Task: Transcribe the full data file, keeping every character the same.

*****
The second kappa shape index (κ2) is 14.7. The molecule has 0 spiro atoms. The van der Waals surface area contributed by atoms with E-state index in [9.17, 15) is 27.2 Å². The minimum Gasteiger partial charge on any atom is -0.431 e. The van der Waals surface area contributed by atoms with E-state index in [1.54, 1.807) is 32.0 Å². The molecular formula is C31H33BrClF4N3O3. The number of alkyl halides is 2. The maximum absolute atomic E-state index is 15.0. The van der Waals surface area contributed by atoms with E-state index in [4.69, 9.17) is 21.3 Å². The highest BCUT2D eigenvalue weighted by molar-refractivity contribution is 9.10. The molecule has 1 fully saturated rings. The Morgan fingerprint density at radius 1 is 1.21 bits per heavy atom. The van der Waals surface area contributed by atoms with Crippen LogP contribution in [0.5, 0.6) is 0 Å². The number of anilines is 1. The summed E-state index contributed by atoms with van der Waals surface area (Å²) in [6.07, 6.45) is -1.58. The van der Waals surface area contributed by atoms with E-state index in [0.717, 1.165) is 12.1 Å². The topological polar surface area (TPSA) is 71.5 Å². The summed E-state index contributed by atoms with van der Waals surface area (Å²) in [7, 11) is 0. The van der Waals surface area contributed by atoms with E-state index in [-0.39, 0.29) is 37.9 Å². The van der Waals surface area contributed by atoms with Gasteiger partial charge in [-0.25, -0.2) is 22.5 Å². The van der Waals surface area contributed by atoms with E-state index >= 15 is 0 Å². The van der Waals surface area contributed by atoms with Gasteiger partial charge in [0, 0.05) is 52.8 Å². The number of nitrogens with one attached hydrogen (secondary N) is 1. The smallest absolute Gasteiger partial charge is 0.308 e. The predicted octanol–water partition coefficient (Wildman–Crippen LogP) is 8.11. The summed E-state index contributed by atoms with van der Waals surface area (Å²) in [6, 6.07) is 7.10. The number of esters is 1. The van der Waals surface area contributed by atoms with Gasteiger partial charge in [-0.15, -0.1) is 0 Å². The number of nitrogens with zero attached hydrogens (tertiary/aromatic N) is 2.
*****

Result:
The second kappa shape index (κ2) is 14.7. The molecule has 0 spiro atoms. The van der Waals surface area contributed by atoms with E-state index in [9.17, 15) is 27.2 Å². The minimum Gasteiger partial charge on any atom is -0.431 e. The van der Waals surface area contributed by atoms with E-state index in [1.54, 1.807) is 32.0 Å². The molecular formula is C31H33BrClF4N3O3. The number of alkyl halides is 2. The maximum absolute atomic E-state index is 15.0. The van der Waals surface area contributed by atoms with E-state index in [4.69, 9.17) is 21.3 Å². The highest BCUT2D eigenvalue weighted by molar-refractivity contribution is 9.10. The molecule has 1 fully saturated rings. The Morgan fingerprint density at radius 1 is 1.21 bits per heavy atom. The van der Waals surface area contributed by atoms with Crippen LogP contribution in [0.5, 0.6) is 0 Å². The number of anilines is 1. The summed E-state index contributed by atoms with van der Waals surface area (Å²) in [6.07, 6.45) is -1.58. The van der Waals surface area contributed by atoms with E-state index in [0.717, 1.165) is 12.1 Å². The topological polar surface area (TPSA) is 71.5 Å². The summed E-state index contributed by atoms with van der Waals surface area (Å²) in [7, 11) is 0. The van der Waals surface area contributed by atoms with E-state index in [-0.39, 0.29) is 37.9 Å². The van der Waals surface area contributed by atoms with Gasteiger partial charge in [-0.25, -0.2) is 22.5 Å². The van der Waals surface area contributed by atoms with E-state index >= 15 is 0 Å². The van der Waals surface area contributed by atoms with Gasteiger partial charge in [0, 0.05) is 52.8 Å². The number of nitrogens with one attached hydrogen (secondary N) is 1. The smallest absolute Gasteiger partial charge is 0.308 e. The predicted octanol–water partition coefficient (Wildman–Crippen LogP) is 8.11. The summed E-state index contributed by atoms with van der Waals surface area (Å²) in [6, 6.07) is 7.10. The number of esters is 1. The van der Waals surface area contributed by atoms with Gasteiger partial charge in [-0.15, -0.1) is 0 Å². The number of nitrogens with zero attached hydrogens (tertiary/aromatic N) is 2.